Posted: Nov 29, 2017 2:59 PM CST Updated: Nov 29, 2017 2:59 PM CST
FRANKFORT, Ky. (LEX 18) – Secretary of State Alison Lundergan Grimes is encouraging Kentucky cities and counties to endorse medical marijuana legislation which can help their citizens, many who are veterans fighting physical and mental illnesses, get care and relief they need.
“It’s clear momentum is building for medical cannabis in Kentucky. I challenge our local officials in cities and counties across the Commonwealth to join in the effort to bring relief to thousands of Kentuckians who suffer daily – their own citizens,” Grimes said. “This affects people in every county and corner of the state. Local officials should step up for their constituents to support medical cannabis legislation in the General Assembly in 2018. We can’t leave our people who are hurting behind.”
Maysville and Mason County have recently taken official action in support of legalization legislation.
“Eric Crawford lives every single day in pain from an automobile accident he suffered as a young man,” said Grimes. “It’s because of Eric that both Maysville and Mason County, where he lives, have endorsed the effort to bring Kentuckians relief with medical cannabis. The people it can help – like Eric – are their friends and neighbors. They go to church with them every Sunday. They see them in the grocery store. This issue has a face and a name for our local officials.”
Maysville adopted a resolution last year that “encourages the Kentucky General Assembly to consider legislation for medical marijuana which provides for the care, comfort and relief” of Crawford and other Kentuckians who can benefit from medical marijuana. Mason County’s fiscal court adopted a similar resolution in 2014.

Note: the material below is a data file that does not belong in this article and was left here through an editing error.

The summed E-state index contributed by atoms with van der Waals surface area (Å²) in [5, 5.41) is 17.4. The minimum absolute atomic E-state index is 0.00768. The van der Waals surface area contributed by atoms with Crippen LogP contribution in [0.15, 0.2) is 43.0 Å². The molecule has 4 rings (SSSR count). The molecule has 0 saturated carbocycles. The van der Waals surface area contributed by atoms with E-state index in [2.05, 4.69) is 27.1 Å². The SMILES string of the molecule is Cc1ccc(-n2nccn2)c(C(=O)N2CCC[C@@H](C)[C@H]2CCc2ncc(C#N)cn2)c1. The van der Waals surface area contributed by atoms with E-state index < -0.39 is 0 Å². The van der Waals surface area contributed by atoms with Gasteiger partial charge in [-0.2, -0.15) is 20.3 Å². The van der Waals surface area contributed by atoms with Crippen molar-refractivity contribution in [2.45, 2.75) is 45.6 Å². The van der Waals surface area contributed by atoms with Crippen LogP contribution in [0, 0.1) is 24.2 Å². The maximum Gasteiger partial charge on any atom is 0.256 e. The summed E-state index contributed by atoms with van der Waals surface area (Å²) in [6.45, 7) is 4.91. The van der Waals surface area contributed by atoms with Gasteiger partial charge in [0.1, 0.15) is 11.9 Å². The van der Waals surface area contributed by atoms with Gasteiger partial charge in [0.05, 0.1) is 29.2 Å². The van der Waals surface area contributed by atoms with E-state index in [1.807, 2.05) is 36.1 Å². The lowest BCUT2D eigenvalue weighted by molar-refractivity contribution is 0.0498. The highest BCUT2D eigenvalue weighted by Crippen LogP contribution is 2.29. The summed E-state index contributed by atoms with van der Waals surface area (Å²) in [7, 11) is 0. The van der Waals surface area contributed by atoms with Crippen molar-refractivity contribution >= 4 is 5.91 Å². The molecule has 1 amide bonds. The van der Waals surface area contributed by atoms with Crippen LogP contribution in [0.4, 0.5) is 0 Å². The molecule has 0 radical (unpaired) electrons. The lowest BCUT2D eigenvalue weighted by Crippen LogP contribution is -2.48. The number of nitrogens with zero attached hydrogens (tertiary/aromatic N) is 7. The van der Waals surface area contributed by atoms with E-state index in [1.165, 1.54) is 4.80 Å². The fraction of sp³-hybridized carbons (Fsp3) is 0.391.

Crawford, a member of Grimes’ panel advising on medical marijuana legislation, told the group last week that medical marijuana had significantly improved his conditions. He showed the dozens of prescription pain relievers, including narcotics, he had been prescribed and have many adverse side effects. Crawford said he feels the most relief with marijuana, which is illegal in Kentucky.
Medical marijuana is legal in 29 states and the District of Columbia.
The Madisonville Messenger reported Wednesday that members of the Hopkins County Fiscal Court this week voiced support for legalizing medical marijuana in Kentucky.
Grimes’ panel last week also heard from other individuals, including two veterans, who attested to the way medical marijuana had greatly benefited them in dealing with physical and mental illnesses. The veterans said severe post-traumatic stress stemming from their service in Iraq had impacted their work and relationships.
Significant evidence exists showing marijuana counters side effects of a large number of illnesses and diseases, including cancer, multiple sclerosis, Alzheimer’s disease, Crohn’s disease, hepatitis C, and post-traumatic stress disorder.